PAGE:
But one of the greatest changes in my life over the years has been a growth in confidence and I actually felt quite prepared, if still daunted, to face this new challenge.

The Spirit says to me – and to you – ‘Yes, you CAN.’

You CAN do it.

Whatever daunting task or challenge you’re facing.

Whatever new creative or constructive project you’re considering.

You may not get it perfectly right, but it’ll be good, and most importantly it’ll be a beautiful expression of the unique individual you are.

So go for it!

A little self-belief goes a long way.

My colleagues at work, and my wife, are amazing at nurturing that confidence in me.

That willingness to step forward.

I hope and I try to do the same with them, as well as with the homeless and other vulnerable people we support.

I undertook that new challenge a few days later and was very happy with the way it went. I’d be prepared to do it again, learning from what worked well and what could be improved.

Yes, YOU can.

Let’s continue to encourage each other.

And one final question….

What do you see?

 


Coming Home for GoodAs well as this blog, I also have a book! Coming Home for Good is autobiographical, with themes of homelessness, spirituality and identity, and is available on Amazon.

Find out more here.

 

Tagged , , , , , ,

Stopping the Tide

What do you think of rhetorical questions? It’s OK, you don’t have to answer that.

But some rhetorical questions seem worth exploring…

For instance, in our church we sing a line that goes:

Who can stop the Lord Almighty?

The unspoken answer, of course, reinforced by the description of God as ‘Lord Almighty’, is ‘NO ONE’. But….

As we sing that song, my mind, being the obtuse creature that it is, wanders off in a different direction.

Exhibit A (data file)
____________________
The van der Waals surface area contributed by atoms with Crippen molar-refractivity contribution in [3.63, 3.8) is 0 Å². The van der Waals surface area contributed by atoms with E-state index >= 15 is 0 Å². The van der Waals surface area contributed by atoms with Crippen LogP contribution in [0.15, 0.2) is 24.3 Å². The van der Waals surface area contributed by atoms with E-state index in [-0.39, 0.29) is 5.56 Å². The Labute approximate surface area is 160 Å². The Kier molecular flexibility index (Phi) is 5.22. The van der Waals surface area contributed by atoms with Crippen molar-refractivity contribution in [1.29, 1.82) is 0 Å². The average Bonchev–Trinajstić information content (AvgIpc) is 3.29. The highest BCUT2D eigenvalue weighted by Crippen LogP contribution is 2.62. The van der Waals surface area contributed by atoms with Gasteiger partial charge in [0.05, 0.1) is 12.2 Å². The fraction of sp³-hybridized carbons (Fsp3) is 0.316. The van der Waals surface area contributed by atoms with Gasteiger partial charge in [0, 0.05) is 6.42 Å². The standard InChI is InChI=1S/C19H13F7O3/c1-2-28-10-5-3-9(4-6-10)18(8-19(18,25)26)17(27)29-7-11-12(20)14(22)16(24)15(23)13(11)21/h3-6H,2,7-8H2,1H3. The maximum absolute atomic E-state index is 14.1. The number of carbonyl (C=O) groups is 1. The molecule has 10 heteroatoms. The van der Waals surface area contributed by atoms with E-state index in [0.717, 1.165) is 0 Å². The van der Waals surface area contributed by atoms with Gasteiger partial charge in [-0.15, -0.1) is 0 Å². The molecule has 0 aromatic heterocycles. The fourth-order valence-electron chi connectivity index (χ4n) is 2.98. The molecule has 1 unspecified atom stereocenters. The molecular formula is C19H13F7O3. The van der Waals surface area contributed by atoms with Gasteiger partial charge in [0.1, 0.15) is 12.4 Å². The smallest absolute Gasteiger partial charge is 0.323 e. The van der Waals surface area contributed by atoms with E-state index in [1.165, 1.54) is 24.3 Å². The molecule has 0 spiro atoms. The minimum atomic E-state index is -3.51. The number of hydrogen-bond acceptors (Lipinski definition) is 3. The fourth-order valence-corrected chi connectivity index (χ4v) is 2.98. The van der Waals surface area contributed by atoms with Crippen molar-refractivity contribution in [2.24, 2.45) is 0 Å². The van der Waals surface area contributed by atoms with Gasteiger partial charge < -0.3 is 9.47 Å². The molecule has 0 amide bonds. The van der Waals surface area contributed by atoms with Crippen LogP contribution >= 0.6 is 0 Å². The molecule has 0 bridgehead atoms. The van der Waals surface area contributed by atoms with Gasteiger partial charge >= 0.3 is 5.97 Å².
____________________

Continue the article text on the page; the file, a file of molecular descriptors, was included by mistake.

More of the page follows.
I start to consider how God is defined not so much by ultimate power or control, but as the ultimate source of love.

…and how ultimate love is always, inevitably, expressed in vulnerability.

In self-appointed powerlessness.

This is one of the things that make the Christian gospel (good news) so appealing. According to Christianity, the life and death of Jesus, in loving weakness, reveals the clearest expression of the character of God.

God’s powerlessness in the manger, wholly dependent on a young mum for all his needs.

A chosen lifestyle of relative poverty as an itinerant preacher and healer, again voluntarily dependent on human help for his everyday needs, as he carried out his divine calling.

And ultimately, naked and bleeding on the cross, helpless and hurting, exposed to the world, with no one to rescue him.

Who can stop the Lord Almighty?

Turns out, the Romans and the Jews can. In fact all of us can, as people responsible for his crucifixion. Because, in love, God chose powerlessness, in order to identify with our suffering. To absorb all the pain we cause ourselves and others.

Who can stop the Lord Almighty?

Every day the forward movement of Love and Compassion is hindered by humanity’s acts of injustice, cruelty and unkindness – whether to others or even ourselves!